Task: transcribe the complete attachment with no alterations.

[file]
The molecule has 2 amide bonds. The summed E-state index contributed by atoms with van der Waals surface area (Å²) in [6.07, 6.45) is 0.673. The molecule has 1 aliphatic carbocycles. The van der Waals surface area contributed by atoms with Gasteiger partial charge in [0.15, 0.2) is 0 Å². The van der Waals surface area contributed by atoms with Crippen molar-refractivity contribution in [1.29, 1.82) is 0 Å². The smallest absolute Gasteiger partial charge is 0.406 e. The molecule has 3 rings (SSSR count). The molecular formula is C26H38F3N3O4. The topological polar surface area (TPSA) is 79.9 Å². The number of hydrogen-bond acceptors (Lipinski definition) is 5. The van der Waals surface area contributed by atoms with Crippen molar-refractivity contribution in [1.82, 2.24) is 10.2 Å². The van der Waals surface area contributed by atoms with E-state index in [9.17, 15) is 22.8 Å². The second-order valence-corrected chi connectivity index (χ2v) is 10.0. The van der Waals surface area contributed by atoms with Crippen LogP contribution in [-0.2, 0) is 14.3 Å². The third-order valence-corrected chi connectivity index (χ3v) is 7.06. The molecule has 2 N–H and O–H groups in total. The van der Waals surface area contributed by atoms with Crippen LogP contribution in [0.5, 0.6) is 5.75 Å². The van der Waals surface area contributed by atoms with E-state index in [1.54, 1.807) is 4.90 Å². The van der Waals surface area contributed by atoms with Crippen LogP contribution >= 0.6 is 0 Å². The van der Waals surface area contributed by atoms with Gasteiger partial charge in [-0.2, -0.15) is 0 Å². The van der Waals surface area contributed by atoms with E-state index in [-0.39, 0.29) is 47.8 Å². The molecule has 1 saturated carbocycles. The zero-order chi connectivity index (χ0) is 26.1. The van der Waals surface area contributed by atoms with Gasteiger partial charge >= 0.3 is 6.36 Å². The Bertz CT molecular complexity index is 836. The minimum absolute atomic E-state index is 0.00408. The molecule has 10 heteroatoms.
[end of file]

The molecule has 2 amide bonds. The summed E-state index contributed by atoms with van der Waals surface area (Å²) in [6.07, 6.45) is 0.673. The molecule has 1 aliphatic carbocycles. The van der Waals surface area contributed by atoms with Gasteiger partial charge in [0.15, 0.2) is 0 Å². The van der Waals surface area contributed by atoms with Crippen molar-refractivity contribution in [1.29, 1.82) is 0 Å². The smallest absolute Gasteiger partial charge is 0.406 e. The molecule has 3 rings (SSSR count). The molecular formula is C26H38F3N3O4. The topological polar surface area (TPSA) is 79.9 Å². The number of hydrogen-bond acceptors (Lipinski definition) is 5. The van der Waals surface area contributed by atoms with Crippen molar-refractivity contribution in [1.82, 2.24) is 10.2 Å². The van der Waals surface area contributed by atoms with E-state index in [9.17, 15) is 22.8 Å². The second-order valence-corrected chi connectivity index (χ2v) is 10.0. The van der Waals surface area contributed by atoms with Crippen LogP contribution in [-0.2, 0) is 14.3 Å². The third-order valence-corrected chi connectivity index (χ3v) is 7.06. The molecule has 2 N–H and O–H groups in total. The van der Waals surface area contributed by atoms with Crippen LogP contribution in [0.5, 0.6) is 5.75 Å². The van der Waals surface area contributed by atoms with E-state index in [1.54, 1.807) is 4.90 Å². The van der Waals surface area contributed by atoms with Crippen LogP contribution >= 0.6 is 0 Å². The van der Waals surface area contributed by atoms with Gasteiger partial charge in [-0.2, -0.15) is 0 Å². The van der Waals surface area contributed by atoms with E-state index in [-0.39, 0.29) is 47.8 Å². The molecule has 1 saturated carbocycles. The zero-order chi connectivity index (χ0) is 26.1. The van der Waals surface area contributed by atoms with Gasteiger partial charge >= 0.3 is 6.36 Å². The Bertz CT molecular complexity index is 836. The minimum absolute atomic E-state index is 0.00408. The molecule has 10 heteroatoms.